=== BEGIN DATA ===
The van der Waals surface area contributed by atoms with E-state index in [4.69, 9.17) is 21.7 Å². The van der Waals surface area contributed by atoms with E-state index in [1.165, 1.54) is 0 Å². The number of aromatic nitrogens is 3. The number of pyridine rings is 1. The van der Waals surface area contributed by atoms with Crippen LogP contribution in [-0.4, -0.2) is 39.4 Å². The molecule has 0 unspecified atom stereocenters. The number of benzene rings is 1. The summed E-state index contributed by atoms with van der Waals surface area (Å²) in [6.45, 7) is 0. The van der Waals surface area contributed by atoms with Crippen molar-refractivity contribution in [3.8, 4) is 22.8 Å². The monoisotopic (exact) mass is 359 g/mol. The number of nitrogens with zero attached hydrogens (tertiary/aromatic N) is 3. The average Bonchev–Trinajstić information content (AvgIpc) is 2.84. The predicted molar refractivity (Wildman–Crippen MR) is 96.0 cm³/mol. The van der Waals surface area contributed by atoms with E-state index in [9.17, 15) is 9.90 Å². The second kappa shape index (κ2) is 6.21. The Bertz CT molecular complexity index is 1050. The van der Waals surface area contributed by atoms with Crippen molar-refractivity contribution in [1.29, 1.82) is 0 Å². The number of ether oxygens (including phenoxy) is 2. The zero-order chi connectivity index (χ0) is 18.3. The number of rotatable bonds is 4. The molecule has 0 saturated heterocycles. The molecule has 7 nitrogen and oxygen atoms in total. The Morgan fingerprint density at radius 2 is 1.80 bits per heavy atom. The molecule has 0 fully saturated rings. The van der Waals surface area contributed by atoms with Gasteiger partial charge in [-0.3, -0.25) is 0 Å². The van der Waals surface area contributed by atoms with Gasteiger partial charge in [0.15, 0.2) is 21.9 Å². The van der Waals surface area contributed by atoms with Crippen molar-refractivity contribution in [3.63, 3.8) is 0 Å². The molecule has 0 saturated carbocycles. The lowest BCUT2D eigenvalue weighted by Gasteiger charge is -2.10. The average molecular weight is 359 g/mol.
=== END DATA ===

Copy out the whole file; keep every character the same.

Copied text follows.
The van der Waals surface area contributed by atoms with E-state index in [4.69, 9.17) is 21.7 Å². The van der Waals surface area contributed by atoms with E-state index in [1.165, 1.54) is 0 Å². The number of aromatic nitrogens is 3. The number of pyridine rings is 1. The van der Waals surface area contributed by atoms with Crippen LogP contribution in [-0.4, -0.2) is 39.4 Å². The molecule has 0 unspecified atom stereocenters. The number of benzene rings is 1. The summed E-state index contributed by atoms with van der Waals surface area (Å²) in [6.45, 7) is 0. The van der Waals surface area contributed by atoms with Crippen molar-refractivity contribution in [3.8, 4) is 22.8 Å². The monoisotopic (exact) mass is 359 g/mol. The number of nitrogens with zero attached hydrogens (tertiary/aromatic N) is 3. The average Bonchev–Trinajstić information content (AvgIpc) is 2.84. The predicted molar refractivity (Wildman–Crippen MR) is 96.0 cm³/mol. The van der Waals surface area contributed by atoms with E-state index in [9.17, 15) is 9.90 Å². The second kappa shape index (κ2) is 6.21. The Bertz CT molecular complexity index is 1050. The van der Waals surface area contributed by atoms with Crippen molar-refractivity contribution in [1.29, 1.82) is 0 Å². The number of ether oxygens (including phenoxy) is 2. The zero-order chi connectivity index (χ0) is 18.3. The number of rotatable bonds is 4. The molecule has 0 saturated heterocycles. The molecule has 7 nitrogen and oxygen atoms in total. The Morgan fingerprint density at radius 2 is 1.80 bits per heavy atom. The molecule has 0 fully saturated rings. The van der Waals surface area contributed by atoms with Gasteiger partial charge in [-0.3, -0.25) is 0 Å². The van der Waals surface area contributed by atoms with Gasteiger partial charge in [0.15, 0.2) is 21.9 Å². The van der Waals surface area contributed by atoms with Crippen molar-refractivity contribution in [3.63, 3.8) is 0 Å². The molecule has 0 saturated carbocycles. The lowest BCUT2D eigenvalue weighted by Gasteiger charge is -2.10. The average molecular weight is 359 g/mol.